texting and walking

“He’s so clumsy he can’t walk and chew gum at the same time!”

It’s an old joke, but distracted walking is becoming an increasingly concerning problem -- of course, the problem is more often texting and walking than chewing gum and walking.

Expert organizations from the American Academy of Orthopaedic Surgeons to the Governors Highway Safety Association have expressed concern about distracted walking, with texting being one of the reasons people are distracted while walking.

The Multitasking Myth

Are you an expert multitasker?

No matter who you are, the answer is “no” because the human brain is simply not made to multitask. When you’re doing more than one thing at a time, your brain is simply switching between tasks quickly. You can only focus on one thing at a time.

That means when you walk and text, you aren’t fully paying attention to either activity. And, though it may seem like you don’t need all of your brain power to walk, consider just what a complex action walking is.

Walking requires your brain to process visual information, while also controlling your feet and legs. How high you lift your knee, the length of your stride -- watch out for that puddle! -- are all part of the deceptively simple act of walking. In some ways, you’re already multitasking when you walk, so adding your phone to the mix makes things really difficult.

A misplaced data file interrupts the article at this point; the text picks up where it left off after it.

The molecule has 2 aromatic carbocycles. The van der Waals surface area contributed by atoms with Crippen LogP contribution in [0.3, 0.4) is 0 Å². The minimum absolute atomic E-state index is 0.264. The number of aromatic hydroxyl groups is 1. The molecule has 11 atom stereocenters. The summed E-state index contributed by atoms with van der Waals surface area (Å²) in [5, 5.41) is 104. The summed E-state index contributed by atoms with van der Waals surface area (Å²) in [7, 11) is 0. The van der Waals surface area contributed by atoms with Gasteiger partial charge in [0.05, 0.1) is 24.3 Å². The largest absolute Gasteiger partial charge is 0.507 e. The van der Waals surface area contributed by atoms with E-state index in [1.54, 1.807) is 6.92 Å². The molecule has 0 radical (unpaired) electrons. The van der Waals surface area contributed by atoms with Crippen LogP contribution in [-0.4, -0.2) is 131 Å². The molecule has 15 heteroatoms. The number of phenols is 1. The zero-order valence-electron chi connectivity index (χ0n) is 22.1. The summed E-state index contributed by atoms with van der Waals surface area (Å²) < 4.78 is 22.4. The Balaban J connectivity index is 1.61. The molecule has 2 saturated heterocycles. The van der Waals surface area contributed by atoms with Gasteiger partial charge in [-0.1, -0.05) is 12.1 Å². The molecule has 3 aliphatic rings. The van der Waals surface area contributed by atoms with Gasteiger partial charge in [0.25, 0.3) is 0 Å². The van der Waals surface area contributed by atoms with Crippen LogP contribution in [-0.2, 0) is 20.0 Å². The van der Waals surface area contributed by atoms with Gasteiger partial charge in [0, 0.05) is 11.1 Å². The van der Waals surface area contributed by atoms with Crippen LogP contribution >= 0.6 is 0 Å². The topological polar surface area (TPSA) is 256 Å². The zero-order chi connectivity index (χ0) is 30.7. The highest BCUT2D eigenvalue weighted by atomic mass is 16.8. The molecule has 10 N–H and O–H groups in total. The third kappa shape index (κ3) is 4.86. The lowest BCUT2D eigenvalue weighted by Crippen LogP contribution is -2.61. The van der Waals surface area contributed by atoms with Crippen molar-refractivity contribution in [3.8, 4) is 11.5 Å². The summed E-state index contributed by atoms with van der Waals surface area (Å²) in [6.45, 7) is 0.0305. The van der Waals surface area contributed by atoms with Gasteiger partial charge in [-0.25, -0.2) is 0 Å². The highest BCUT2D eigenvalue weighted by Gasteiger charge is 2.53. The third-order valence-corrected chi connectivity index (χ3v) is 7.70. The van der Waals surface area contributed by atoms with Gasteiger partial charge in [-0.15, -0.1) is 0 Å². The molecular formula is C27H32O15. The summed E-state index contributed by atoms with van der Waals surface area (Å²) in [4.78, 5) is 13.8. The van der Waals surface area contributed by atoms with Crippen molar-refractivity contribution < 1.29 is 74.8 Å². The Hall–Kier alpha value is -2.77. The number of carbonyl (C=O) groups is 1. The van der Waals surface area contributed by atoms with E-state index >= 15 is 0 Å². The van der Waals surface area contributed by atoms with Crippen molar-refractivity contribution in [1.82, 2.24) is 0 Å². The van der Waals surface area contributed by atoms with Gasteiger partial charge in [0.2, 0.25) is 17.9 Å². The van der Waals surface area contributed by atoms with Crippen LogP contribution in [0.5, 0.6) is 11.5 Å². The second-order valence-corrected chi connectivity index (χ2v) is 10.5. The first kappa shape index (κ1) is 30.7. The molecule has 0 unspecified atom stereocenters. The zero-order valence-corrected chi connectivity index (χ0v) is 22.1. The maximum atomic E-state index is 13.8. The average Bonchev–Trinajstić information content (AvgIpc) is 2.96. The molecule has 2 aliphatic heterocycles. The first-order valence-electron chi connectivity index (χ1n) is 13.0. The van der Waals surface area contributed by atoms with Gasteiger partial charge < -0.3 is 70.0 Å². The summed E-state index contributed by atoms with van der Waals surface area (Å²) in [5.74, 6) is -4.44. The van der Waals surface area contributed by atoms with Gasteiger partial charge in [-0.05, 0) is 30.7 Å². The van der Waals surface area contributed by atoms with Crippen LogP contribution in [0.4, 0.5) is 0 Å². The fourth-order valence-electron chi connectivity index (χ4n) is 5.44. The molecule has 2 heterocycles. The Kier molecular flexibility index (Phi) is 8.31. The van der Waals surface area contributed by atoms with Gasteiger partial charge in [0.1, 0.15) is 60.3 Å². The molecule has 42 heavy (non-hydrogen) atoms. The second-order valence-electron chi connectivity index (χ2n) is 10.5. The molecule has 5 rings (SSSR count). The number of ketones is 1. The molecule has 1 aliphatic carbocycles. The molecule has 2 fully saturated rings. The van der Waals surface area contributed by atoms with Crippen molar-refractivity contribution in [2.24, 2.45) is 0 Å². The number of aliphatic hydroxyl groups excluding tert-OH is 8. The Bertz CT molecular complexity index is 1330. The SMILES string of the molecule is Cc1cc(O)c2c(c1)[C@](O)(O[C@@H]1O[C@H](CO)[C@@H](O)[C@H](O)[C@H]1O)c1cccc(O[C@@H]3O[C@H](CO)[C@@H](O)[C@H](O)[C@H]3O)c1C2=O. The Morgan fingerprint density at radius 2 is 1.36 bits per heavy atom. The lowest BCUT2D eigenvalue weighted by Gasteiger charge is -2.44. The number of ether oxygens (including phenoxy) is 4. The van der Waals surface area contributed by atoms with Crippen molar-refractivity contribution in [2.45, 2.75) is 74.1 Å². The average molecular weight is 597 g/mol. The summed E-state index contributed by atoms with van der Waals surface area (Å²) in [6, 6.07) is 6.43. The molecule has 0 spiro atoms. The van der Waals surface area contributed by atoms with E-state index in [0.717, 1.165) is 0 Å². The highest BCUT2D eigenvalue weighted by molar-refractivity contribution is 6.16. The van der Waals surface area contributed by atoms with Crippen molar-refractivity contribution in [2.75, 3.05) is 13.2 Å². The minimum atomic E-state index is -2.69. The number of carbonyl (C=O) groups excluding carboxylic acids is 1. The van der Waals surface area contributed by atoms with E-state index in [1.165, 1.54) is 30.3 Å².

What’s the worst that could happen?

Pedestrian deaths are on the rise, while fatalities due to other traffic accidents are down. Distracted walking may well be playing a role in that increasing death toll. The American Academy of Orthopaedic Surgeons cites a study that observed 20 intersections in Seattle, where people who were texting displayed “unsafe crossing behavior” four times more often than other people.

The risk of injury is dramatically greater if you walk and text than if you simply walk. You’re more likely to trip, bump into something or someone, twist your ankle, or step into traffic if you’re distracted while you walk. Cuts, bruises, sprains, and even fractures are a few of the types of injuries experts are seeing an increase.

Stay Safe While Walking

You can do some simple things to limit your risk of getting hurt while walking. For instance, practice focusing on your setting while you walk. Actively pay attention to the people, obstacles, and sounds in your surroundings.

If you need to use headphones, keep the volume low enough that you can still hear the sounds of traffic around you.

When you absolutely must make a call or send a text, stop walking while you do so. You probably already do this while you’re driving, so training yourself to stop walking while you use your phone should be easy.

When you’re walking in an urban area especially, be sure that you look up when you’re crossing intersections or approaching stairs or escalators.

To learn more about the dangers of distracted walking, or to have an injury you’ve already sustained while walking and texting treated -- book an appointment online or by phone at Alliance Foot & Ankle today. We want to keep you healthy and safely walking.

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